years, and making also gradual improvements in piety and virtue. When he was called forth by God to show himself to the world, we find him induedwith extraordinary gifts and powers, to fit him to act his part as a teacher and saviour come from God, and enable him to give proofs of his divine authority, that men might listen to and obey him. And at the last, having finished the work assigned to him, he willingly gave up his life, for the benefit of mankind, in testimony of the truths he taught, and of his mission from Gud.



If Matthew mentions among this heavenly teacher's last words, that he commanded to “ make disciples of all nations, and baptize them into the name of the Father, and of the Son, and of the holy spirit :" no one, who had not already imbibed such notions elsewhere, would understand him as telling them, in such an indirect manner, at parting with them, what he had never spoken of before, namely, as some will have it, that himself was a second god equal to the Father, and that the holy ghost, or holy spirit, was a third god. But they would surely apprehend his intentions to be, agreeably to his usual meaning elsewhere, in the use of these words, Son, and holy spirit, thereby to signify, that mankind were to be initiated by baptism into his religion, which came from the supreme Father of all ; which himself, his beloved Son taught by authority from him; and which was confirmed by the holy spirit, or the gifts of miraculous powers, first imparted to himself, and afterwards to his apostles and followers ; which were so many proofs of their divine mission and authority.

It was a circumstance that made deep impression on my mind, in reading these three first historians, Matthew, Mark, and Luke, that they plainly shew by their writings, that they lived without any idea of their lord and master Jesus being any other than one of the human race, being most highly favoured and distinguished by Almighty God; and also that they were desirous, and published their respective histories, with a view, that his followers, and all others in succeeding ages, might by reading them think thus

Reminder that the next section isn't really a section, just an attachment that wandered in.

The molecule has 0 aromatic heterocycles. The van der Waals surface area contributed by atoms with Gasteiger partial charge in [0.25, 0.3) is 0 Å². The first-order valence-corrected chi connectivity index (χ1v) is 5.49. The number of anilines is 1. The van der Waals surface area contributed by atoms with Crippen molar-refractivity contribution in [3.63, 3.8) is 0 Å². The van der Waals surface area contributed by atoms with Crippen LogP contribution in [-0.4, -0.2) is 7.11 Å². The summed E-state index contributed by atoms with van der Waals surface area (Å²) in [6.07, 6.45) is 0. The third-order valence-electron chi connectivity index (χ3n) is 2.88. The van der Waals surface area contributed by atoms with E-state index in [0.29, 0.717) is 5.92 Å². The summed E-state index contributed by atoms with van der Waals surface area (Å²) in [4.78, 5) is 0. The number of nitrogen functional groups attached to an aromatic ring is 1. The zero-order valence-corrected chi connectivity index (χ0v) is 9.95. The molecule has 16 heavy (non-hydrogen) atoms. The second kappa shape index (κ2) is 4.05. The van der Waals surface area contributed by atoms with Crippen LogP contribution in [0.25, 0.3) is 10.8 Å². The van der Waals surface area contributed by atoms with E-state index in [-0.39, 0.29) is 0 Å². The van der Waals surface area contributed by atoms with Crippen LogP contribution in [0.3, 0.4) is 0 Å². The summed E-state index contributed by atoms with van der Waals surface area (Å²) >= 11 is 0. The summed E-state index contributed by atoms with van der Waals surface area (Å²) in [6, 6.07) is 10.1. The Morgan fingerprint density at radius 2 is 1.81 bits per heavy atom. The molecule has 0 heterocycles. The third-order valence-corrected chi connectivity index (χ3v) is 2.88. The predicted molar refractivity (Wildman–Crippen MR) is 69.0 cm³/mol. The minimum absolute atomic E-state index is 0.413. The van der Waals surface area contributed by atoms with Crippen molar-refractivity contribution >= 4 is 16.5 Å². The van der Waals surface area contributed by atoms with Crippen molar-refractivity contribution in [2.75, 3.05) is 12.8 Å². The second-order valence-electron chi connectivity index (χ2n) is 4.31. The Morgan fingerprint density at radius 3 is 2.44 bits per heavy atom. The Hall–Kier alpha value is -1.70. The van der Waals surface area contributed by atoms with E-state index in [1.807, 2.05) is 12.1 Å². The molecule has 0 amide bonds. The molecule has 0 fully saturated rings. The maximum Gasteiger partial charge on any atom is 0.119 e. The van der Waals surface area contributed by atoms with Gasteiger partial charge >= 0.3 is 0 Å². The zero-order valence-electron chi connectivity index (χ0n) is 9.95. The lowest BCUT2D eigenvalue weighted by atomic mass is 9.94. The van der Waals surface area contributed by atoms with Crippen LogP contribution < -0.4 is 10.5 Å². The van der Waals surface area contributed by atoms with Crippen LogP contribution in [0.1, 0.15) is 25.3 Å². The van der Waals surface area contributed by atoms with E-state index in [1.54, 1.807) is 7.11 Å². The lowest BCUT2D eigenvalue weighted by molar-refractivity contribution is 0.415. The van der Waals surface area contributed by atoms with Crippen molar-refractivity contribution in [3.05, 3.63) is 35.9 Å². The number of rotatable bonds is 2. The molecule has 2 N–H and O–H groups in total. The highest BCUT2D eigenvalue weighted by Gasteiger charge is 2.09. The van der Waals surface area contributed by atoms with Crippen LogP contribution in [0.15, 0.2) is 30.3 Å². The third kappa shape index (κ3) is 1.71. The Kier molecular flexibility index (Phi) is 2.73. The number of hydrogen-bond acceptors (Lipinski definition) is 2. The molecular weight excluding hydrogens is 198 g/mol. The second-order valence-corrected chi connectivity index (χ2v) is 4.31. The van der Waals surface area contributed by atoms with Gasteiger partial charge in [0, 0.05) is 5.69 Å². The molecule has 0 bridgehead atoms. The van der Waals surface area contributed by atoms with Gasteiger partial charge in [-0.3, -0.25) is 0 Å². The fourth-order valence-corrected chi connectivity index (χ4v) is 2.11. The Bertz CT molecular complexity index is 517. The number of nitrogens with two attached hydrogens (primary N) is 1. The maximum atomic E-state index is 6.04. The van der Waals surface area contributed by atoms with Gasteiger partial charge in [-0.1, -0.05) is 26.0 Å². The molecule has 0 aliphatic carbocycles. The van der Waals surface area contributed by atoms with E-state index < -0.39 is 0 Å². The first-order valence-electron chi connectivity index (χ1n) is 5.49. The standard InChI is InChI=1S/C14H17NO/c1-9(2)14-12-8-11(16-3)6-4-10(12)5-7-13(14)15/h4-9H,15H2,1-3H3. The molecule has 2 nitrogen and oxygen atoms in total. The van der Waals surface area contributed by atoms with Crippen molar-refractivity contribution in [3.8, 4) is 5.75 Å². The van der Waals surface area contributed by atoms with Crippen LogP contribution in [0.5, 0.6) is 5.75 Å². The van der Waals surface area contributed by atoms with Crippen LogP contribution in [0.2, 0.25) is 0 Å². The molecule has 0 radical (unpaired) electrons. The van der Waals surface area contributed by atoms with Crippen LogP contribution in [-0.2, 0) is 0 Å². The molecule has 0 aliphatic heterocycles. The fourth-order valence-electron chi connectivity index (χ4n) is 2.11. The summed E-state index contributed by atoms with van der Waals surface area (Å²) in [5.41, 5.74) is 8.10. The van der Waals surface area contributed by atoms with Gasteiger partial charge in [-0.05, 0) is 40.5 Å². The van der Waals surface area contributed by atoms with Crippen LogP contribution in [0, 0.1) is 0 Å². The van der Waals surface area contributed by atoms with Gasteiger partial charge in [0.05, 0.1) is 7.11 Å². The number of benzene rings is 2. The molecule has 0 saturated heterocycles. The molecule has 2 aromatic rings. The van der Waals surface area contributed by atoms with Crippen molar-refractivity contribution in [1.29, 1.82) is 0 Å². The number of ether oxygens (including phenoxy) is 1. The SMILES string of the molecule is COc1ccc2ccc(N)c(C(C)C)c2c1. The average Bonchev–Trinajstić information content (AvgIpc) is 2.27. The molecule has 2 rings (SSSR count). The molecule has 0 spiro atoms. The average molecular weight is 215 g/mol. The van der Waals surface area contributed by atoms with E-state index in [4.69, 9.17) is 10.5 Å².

of him. How would they have been affected with concern, to hear christians familiarly calling, and invoking the holy Jesus, as God equal to the Father ; him, whom they introduce rebuking a man, for even insinuating, that himself was any thing above the condition of a creature of limited and imperfect goodness : Why callest thou ine good ? there is none good but one, that is God (a).

The impressions I received from the attentive peyusal of these three former evangelists, contributed to soften the prejudices which I had entertained, that Jesus was the logos, the word, spoken of in the beginning of John's gospel, and therefore God.

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I could not take it into my thoughts, but that all the apostles, and evangelists, must know, who their master Jesus was, whether God or man; and must

agree about it.

As to the blessed Jesus being possessed of two natures, a human nature and a divine riature, by one of which he was the most high God, and by the other a mortal creature at the same time : this is a sort of theology to which Christ and his apostles were intire strangers. It fixes an odious duplicity upon our Saviour's character, of which every honest man would be ashamed; that, for instance, when in one place, he says (b) “ of that day and that hour knoweth no man, no not the angels, which are in heaven, neither the Son, but the Father ;" he meant only that he was ignorant of it in his human nature,

(a) Matth. xix. 17.
(by Mark xiii. 3.